By: Tim Holland
REVOLUTION is the most anticipated new series of the fall due to the creative force behind it that includes uber-producer J.J. Abrams, Iron Man director Jon Favreau and Supernatural creator Eric Kripke. The series imagines a modern-day world in which all modern-day technologies cease to work due to a global blackout. With no electricity, the world is thrust into a Dark Ages-like civilization with roaming militia under the command of a dictatorial general. The exciting pilot, which is a strange blend of The Hunger Games, Lost and Kill Bill, is engaging, intense and action packed. My advice: Join the Revolution when it premieres September 17 at 10pm.
GO ON stars Matthew Perry as a sports radio host who reluctantly joins a therapy group after the tragic death of his wife. Now, that might not sound like a winning formula for a sitcom but in the capable hands of the charismatic Perry and an outstanding ensemble cast as his counseling cohorts, it is not only winning but uplifting. They bring great humor and sensitivity to their quirky roles and make Go On one of the funniest new sitcoms of the season. Go on and watch it when it premieres on September 11 at 9pm.
ANIMAL PRACTICE focuses on a self-centered veterinarian, played by Justin Kirk, who is much more adept in dealing with pets than with people. Sounds great, right? Sadly, this Practice is far from perfect due to a tepid script and lifeless performances. When the funniest thing about a show is a scrubs-wearing chimpanzee, you know you’re in trouble. My advice: Don’t enter this Practice when it premieres on September 26 at 8pm. It’s not a laughing matter.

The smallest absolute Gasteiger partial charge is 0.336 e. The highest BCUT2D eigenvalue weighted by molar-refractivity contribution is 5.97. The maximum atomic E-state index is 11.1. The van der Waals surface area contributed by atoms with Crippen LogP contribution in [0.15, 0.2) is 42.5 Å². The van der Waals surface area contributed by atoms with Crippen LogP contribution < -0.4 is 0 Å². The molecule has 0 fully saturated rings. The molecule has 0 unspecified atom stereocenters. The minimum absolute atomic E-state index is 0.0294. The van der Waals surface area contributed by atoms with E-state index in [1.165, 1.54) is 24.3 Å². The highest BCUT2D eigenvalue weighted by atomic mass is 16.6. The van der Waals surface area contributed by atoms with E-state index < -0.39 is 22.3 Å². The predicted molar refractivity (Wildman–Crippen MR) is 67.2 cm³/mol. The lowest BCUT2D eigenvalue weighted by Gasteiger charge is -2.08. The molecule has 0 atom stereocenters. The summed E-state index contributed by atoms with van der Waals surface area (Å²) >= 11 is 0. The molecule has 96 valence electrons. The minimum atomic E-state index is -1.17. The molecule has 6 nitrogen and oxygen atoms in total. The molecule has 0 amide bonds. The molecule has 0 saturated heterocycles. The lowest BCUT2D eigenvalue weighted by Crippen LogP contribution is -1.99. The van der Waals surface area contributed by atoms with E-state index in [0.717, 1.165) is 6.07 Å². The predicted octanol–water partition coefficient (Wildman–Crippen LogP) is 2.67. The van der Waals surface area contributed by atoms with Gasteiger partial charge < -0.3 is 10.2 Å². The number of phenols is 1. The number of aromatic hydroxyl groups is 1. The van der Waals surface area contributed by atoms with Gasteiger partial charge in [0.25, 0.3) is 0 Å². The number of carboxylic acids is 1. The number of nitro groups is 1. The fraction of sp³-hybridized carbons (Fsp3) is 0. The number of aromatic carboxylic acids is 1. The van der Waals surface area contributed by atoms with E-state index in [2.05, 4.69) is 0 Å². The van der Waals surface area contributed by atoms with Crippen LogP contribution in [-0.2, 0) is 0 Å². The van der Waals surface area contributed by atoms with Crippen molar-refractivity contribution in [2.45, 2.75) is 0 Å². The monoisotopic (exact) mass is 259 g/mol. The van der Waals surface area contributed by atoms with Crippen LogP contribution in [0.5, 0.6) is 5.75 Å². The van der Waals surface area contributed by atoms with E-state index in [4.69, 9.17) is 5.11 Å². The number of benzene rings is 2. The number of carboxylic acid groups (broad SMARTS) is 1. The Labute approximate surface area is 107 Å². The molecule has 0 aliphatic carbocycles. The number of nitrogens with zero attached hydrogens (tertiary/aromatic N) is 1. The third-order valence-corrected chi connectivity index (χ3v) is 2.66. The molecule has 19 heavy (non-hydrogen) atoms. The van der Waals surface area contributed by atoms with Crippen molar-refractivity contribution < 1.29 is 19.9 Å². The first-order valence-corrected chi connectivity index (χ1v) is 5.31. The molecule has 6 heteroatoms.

CHICAGO FIRE revolves around the firefighters, rescue squad and paramedics of a Windy City firehouse. Their often dangerous jobs lead to tension and stress at home and at work. Unfortunately, Chicago Fire brings nothing new to the tried-and-true premise, like Rescue Me did. The show isn’t bad. It’s just not good enough. Everything here, we’ve seen before and better. But it hails from executive producer Dick Wolf of Law & Order fame, so maybe Chicago Fire will heat up in due time. It premieres October 10 at 10pm.
THE NEW NORMAL, which centers on a gay couple living in Beverly Hills who hire a surrogate so they can have a baby, is Ryan Murphy’s latest project and, sadly, it isn’t up to his usual high standards. Overly preachy and at times insulting, The New Normal falls flat mainly because it just doesn’t generate enough laughs from its promising premise. Let’s hope this isn’t the new normal for hit-maker Murphy. Premieres on September 11 at 9:30pm.
GUYS WITH KIDS is a routine sitcom about three young dads who live in the same New York City apartment building and who are trying to adjust to their new roles as fathers. The pilot, executive produced by Jimmy Fallon, is pleasant enough but the material never rises above the ordinary. Anthony Anderson, Zach Cregger and Jesse Bradford do what they can with the subpar material but it’s not enough to recommend that you tune in to the premiere on September 26 at 8:30pm.